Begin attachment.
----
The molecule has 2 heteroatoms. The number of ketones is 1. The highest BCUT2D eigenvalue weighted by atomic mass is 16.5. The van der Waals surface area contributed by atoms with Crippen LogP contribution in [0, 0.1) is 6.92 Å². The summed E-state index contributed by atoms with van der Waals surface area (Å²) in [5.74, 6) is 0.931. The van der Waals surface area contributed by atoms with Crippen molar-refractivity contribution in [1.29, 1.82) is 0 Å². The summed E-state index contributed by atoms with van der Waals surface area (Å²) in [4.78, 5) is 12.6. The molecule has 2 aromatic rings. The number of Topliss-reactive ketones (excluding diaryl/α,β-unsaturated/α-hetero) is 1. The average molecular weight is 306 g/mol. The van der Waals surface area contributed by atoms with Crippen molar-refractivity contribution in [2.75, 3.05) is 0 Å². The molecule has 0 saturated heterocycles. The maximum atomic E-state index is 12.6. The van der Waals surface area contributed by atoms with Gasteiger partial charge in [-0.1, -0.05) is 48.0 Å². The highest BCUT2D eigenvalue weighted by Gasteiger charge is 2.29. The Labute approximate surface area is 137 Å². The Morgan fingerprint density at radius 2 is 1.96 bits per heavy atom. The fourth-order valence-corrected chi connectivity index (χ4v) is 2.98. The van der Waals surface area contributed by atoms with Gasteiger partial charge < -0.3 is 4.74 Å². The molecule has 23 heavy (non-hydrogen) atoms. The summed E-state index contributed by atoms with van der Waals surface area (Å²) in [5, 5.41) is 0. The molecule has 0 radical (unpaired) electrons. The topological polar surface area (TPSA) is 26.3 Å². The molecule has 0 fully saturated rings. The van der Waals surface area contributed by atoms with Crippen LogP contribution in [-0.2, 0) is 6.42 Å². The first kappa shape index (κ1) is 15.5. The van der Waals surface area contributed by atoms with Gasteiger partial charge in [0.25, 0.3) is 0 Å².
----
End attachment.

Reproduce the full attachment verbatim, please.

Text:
The molecule has 2 heteroatoms. The number of ketones is 1. The highest BCUT2D eigenvalue weighted by atomic mass is 16.5. The van der Waals surface area contributed by atoms with Crippen LogP contribution in [0, 0.1) is 6.92 Å². The summed E-state index contributed by atoms with van der Waals surface area (Å²) in [5.74, 6) is 0.931. The van der Waals surface area contributed by atoms with Crippen molar-refractivity contribution in [1.29, 1.82) is 0 Å². The summed E-state index contributed by atoms with van der Waals surface area (Å²) in [4.78, 5) is 12.6. The molecule has 2 aromatic rings. The number of Topliss-reactive ketones (excluding diaryl/α,β-unsaturated/α-hetero) is 1. The average molecular weight is 306 g/mol. The van der Waals surface area contributed by atoms with Crippen molar-refractivity contribution in [2.75, 3.05) is 0 Å². The molecule has 0 saturated heterocycles. The maximum atomic E-state index is 12.6. The van der Waals surface area contributed by atoms with Gasteiger partial charge in [-0.1, -0.05) is 48.0 Å². The highest BCUT2D eigenvalue weighted by Gasteiger charge is 2.29. The Labute approximate surface area is 137 Å². The Morgan fingerprint density at radius 2 is 1.96 bits per heavy atom. The fourth-order valence-corrected chi connectivity index (χ4v) is 2.98. The van der Waals surface area contributed by atoms with Gasteiger partial charge < -0.3 is 4.74 Å². The molecule has 23 heavy (non-hydrogen) atoms. The summed E-state index contributed by atoms with van der Waals surface area (Å²) in [5, 5.41) is 0. The molecule has 0 radical (unpaired) electrons. The topological polar surface area (TPSA) is 26.3 Å². The molecule has 0 fully saturated rings. The van der Waals surface area contributed by atoms with Crippen LogP contribution in [-0.2, 0) is 6.42 Å². The first kappa shape index (κ1) is 15.5. The van der Waals surface area contributed by atoms with Gasteiger partial charge in [0.25, 0.3) is 0 Å².